Mr. Walter’s experience, when his social standing was surprisingly "fixed" simply by changing his hair part from right to left, can now be tested by all right-parting men, and hair part choices for men and women can now be made for specific and instrumental reasons. With knowledge of The Hair Part Theory, individuals will be able to change their hair part to help receive the appraisal that they are seeking. For example, a woman walking into a business meeting might prefer to part her hair on the left, whereas for attending a social event she might prefer her hair part on the right. (An interesting point to note is that it seems that quite frequently a person’s significant other has the opposite hair part choice, perhaps illustrating a balance of attributes between the two). When right-parting men change their hair part to the center or to the left, or style their hair so that there is no part, they often immediately begin to see a positive change in the way people respond to him. This, over time, can become a pattern of behavior and response that can help the man become more internally comfortable and self-assured. Therefore, he frequently becomes better at interpersonal relationships which increases his chances of success in his chosen endeavors, and a new, more positive cycle of behavior and response is initiated.

Men in American society are traditionally expected to be non-emotional, confident, rational, dependable, powerful, masculine, logical, independent and capable. However, the right-parting male is emphasizing his right cranial hemisphere activities, sending a conflicting message of more traditionally feminine characteristics. If he is an individual striving for respect as an artist, a writer, a priest, a therapist, etc., the right part does help him to be accepted by others. If not, and also if the right-parting man is not an extremely confident or attractive person, according to our observations most people’s first response is most times unsure and many times negative. Social response that is not overtly approving can negatively affect the man’s perception of his personal power, which can increase his insecurities and which can then initiate a negative cycle of behavior and response. This cycle is oftentimes continuous from childhood, which can lead to the personality being affected.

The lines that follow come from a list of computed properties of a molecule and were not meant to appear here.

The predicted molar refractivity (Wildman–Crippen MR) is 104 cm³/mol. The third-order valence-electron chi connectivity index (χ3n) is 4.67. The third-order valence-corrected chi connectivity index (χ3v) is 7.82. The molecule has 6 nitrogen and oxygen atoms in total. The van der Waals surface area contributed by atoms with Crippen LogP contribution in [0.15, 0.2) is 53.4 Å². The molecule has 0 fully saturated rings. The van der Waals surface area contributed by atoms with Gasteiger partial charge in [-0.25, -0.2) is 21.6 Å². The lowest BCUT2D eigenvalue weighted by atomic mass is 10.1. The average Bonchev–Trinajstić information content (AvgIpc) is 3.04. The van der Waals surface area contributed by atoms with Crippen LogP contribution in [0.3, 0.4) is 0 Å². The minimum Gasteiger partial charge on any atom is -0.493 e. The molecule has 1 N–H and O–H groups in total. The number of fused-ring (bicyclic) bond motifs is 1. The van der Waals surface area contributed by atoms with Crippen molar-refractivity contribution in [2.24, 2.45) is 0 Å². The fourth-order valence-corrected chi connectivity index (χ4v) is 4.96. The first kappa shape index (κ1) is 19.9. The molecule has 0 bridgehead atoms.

The observations made by Mr. Walter and Ms. Walter involving The Hair Part Theory have shown that most men who are right-parters are strongly atypical in some way. They usually display one or more of these following personality traits, singly or in different combinations from both of the following lists.

Men who haven’t overcome the potentially negative influence of the right hair part usually display one or more of the following potentially negatively perceived characteristics (many of the non-famous right-parters):

Obsessive Extreme Eccentric Fanatical
Defensive Naive Socially inept Weak
Radical Wooden

Men who are enormously confident and/or handsome and who have overcome the potentially negative influence of the right hair part usually portray one or more of the following positive characteristics (most of the famous right-parters):

Sensitive Highly accomplished
in 1 or 2 areas
Open Untraditional
Empathetic Sympathetic Skilled
communicator
Trustworthy
Ultra dedicated Single-mindedness Creative Dashing

Within most groupings by category of famous men (see Appendix), the number of men who part their hair on the right is roughly 10%-17%. However, in the general population (although no formal study has been done), from observing high school yearbooks from the past, the number of right-parting men historically appears to be even lower, approximately 5%. Therefore, in comparison to all men who end up becoming famous, a much higher percentage of all right-parters become famous or high achievers. This is due to the tendency for many right-parting males to strive excessively in order to overcome the possibly lifelong negative social responses. It also appears that there is a rising percentage of right-parting men in the years since the end of the Vietnam War, due to increasing social acceptance for men to explore and express the more emotional, "feminine" aspects of their personality.

The following examples of famous right-parting men are useful to illustrate certain aspects of The Hair Part Theory because these men are well known by many and their public character is known. The more conclusive and meaningful examples that demonstrate the potentially negative influence of the right hair part on men are the ordinary, non-famous right-parting men that one sees everyday and that one knows.

This is an aspect of personal appearance choices that we find fascinating and hope you will too. To illustrate The Hair Part Theory by example, attached is an appendix listing the hair part choices of current and historical government officials with percentages given of each group. To further illustrate the unusual characteristics of right-parting men, there is a list of famous public individuals in our past and present who parted or who part their hair on the right. There is also a chart showing previous press coverage of the True Mirror®.

Thank you for your time and consideration. Please call if you have any questions about The Hair Part Theory or about the True Mirror®.

John Walter/Catherine Walter
President/Vice President